How the Potential CBK Mobile Regulations Could Impact Mobile Payments Globally
In October, the Central Bank of Kenya (CBK) sent shockwaves around the international mobile payment community when it proposed in draft regulations that all e-money issuers such as leading mobile payment service M-Pesa must utilize open systems capable of becoming interoperable with other payment systems in Kenya and worldwide
The CBK’s decision is based on findings from a 2012 World Bank report, Information and Communications for Development, which argued that mobile operators should formally integrate their systems, which in turn would encourage each mobile payment service to become more competitive. While competitors of M-Pesa in Kenya are celebrating the proposal given that if it is implemented they will essentially be able to use the established M-Pesa network of agent locations at no extra charge, M-Pesa argues that by forcing open its mobile payment platform the proposed regulations will discourage innovation and slow the overall system.
Kenya is unusual in that M-Pesa has a stranglehold on the country’s mobile payments (nearly 70 percent of mobile subscribers in Kenya belong to M-Pesa), whereas in the majority of other countries, no single mobile payment provider is dominant to the same extent. Nonetheless, if the Kenyan regulations take effect, the precedent set could have a profound effect on global mobile payment consumer adoption and use in the future.
Around the world, mobile payment operators are reluctant to allow formal interoperability between their mobile payment platforms because they have invested so heavily in their own products. With regulations preventing the creation of a company-specific network platform, firms will have little incentive to expand both domestically and globally. Furthermore, with no incentive to expand their network of mobile payment acceptance locations, the value of mobile payments to consumers diminishes and consumers will thus continue to use traditional payment instruments like cash and payment cards.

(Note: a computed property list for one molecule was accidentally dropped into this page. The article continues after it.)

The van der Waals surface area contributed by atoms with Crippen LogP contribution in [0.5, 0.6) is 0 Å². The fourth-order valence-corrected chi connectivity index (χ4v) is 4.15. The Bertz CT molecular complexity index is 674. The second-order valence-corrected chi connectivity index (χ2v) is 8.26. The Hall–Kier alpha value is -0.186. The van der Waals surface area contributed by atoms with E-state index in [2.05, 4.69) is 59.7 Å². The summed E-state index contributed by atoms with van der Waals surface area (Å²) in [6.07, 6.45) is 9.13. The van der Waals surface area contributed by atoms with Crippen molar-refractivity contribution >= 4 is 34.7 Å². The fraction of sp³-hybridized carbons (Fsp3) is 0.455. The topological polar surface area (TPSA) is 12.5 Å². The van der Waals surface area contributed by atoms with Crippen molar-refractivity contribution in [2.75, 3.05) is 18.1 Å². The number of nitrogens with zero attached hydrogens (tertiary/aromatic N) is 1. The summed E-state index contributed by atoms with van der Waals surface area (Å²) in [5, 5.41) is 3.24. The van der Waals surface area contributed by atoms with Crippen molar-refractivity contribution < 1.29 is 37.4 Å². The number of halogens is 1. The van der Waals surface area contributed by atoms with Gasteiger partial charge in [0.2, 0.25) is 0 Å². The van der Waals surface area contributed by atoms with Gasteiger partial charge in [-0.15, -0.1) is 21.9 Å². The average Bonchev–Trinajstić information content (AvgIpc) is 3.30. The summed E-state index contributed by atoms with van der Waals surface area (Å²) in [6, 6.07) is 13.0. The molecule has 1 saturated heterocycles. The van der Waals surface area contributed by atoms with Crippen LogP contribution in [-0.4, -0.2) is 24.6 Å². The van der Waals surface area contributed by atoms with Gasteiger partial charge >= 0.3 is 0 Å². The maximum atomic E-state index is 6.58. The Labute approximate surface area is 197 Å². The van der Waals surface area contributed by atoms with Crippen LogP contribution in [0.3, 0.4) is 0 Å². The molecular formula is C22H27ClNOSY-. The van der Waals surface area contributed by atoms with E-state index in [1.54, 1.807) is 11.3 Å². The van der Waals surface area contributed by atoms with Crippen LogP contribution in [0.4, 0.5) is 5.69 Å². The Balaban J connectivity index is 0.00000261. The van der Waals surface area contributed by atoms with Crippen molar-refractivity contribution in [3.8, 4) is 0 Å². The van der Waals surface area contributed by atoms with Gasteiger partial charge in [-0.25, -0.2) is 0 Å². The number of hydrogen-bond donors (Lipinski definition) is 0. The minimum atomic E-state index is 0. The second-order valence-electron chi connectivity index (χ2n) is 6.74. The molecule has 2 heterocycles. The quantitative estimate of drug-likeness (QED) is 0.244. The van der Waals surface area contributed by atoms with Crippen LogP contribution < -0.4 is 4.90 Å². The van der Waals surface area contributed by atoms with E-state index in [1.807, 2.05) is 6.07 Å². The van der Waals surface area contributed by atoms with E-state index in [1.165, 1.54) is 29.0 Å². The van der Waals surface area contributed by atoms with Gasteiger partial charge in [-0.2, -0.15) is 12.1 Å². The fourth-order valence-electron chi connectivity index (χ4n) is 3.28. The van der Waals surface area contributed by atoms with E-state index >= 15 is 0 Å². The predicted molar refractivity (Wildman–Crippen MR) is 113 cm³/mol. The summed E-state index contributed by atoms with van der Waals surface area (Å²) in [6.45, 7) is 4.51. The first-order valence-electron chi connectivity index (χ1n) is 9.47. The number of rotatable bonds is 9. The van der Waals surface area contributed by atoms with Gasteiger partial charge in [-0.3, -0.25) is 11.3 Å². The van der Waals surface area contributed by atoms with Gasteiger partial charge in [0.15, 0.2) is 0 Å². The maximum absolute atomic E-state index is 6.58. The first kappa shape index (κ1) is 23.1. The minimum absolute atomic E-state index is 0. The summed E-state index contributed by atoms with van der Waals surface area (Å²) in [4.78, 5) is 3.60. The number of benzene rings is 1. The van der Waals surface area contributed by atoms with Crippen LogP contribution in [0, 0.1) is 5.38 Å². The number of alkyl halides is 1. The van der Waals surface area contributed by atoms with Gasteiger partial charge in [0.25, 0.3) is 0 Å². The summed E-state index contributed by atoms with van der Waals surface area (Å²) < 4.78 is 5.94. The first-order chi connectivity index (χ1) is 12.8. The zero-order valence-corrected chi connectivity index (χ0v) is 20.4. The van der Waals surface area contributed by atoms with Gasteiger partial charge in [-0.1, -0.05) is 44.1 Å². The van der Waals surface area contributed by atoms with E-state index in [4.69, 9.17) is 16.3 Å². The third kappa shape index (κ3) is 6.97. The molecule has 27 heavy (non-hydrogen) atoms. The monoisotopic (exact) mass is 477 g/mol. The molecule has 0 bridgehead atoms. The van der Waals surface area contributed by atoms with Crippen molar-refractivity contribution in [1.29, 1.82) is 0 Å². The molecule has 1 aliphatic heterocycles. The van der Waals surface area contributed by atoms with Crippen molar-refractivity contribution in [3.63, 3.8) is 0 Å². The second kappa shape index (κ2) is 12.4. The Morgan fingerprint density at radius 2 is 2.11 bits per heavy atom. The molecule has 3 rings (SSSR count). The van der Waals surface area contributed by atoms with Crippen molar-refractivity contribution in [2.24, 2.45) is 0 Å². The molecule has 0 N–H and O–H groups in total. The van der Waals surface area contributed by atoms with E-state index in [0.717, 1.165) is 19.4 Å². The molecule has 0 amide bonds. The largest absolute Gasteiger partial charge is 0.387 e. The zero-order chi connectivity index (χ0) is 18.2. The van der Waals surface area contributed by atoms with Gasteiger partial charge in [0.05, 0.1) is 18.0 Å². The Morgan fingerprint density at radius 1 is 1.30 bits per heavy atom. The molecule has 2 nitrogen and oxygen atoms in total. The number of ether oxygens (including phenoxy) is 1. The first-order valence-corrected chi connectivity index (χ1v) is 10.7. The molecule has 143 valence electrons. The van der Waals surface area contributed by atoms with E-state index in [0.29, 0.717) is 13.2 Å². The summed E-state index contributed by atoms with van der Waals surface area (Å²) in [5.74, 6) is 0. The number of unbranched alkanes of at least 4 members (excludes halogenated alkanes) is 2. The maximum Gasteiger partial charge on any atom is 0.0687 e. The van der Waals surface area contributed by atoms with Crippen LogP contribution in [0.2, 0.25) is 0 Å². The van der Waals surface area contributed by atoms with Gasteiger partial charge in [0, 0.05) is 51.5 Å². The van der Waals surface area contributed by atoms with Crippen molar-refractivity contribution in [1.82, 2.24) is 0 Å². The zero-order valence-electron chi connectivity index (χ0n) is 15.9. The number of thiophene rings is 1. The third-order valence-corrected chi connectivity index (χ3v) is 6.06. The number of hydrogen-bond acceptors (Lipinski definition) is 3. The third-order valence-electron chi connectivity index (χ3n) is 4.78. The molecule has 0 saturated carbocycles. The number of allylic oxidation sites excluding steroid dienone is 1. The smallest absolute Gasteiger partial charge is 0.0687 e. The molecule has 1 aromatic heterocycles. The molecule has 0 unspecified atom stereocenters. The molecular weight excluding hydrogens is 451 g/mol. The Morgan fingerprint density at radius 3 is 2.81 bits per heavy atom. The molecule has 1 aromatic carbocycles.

Also in the draft regulations published by the CBK was a clause that prevents mobile payment services from expanding beyond just payments. For example, a subservice of M-Pesa, M-Shwari, allows consumers to earn interest on their savings and borrow loans through their phones. However, if the proposed regulations are passed, then mobile payment providers will not be able to earn interest or any other financial return from their subscribers. By limiting the additional services (and revenue streams) that mobile payment services can provide, this too discourages innovation and reduces the value of mobile payments to consumers.
While the CBK’s proposed regulations are exactly that – proposals – they represent a landmark in mobile payment regulation and their ramifications could be felt well beyond Kenya. Although there is no guarantee that other countries will adopt similar regulations, it will be important to monitor mobile payment regulations moving forward to see whether authorities around the world are following the Kenyan model.
Follow Tristan Hugo-Webb on Twitter @THugoWebb.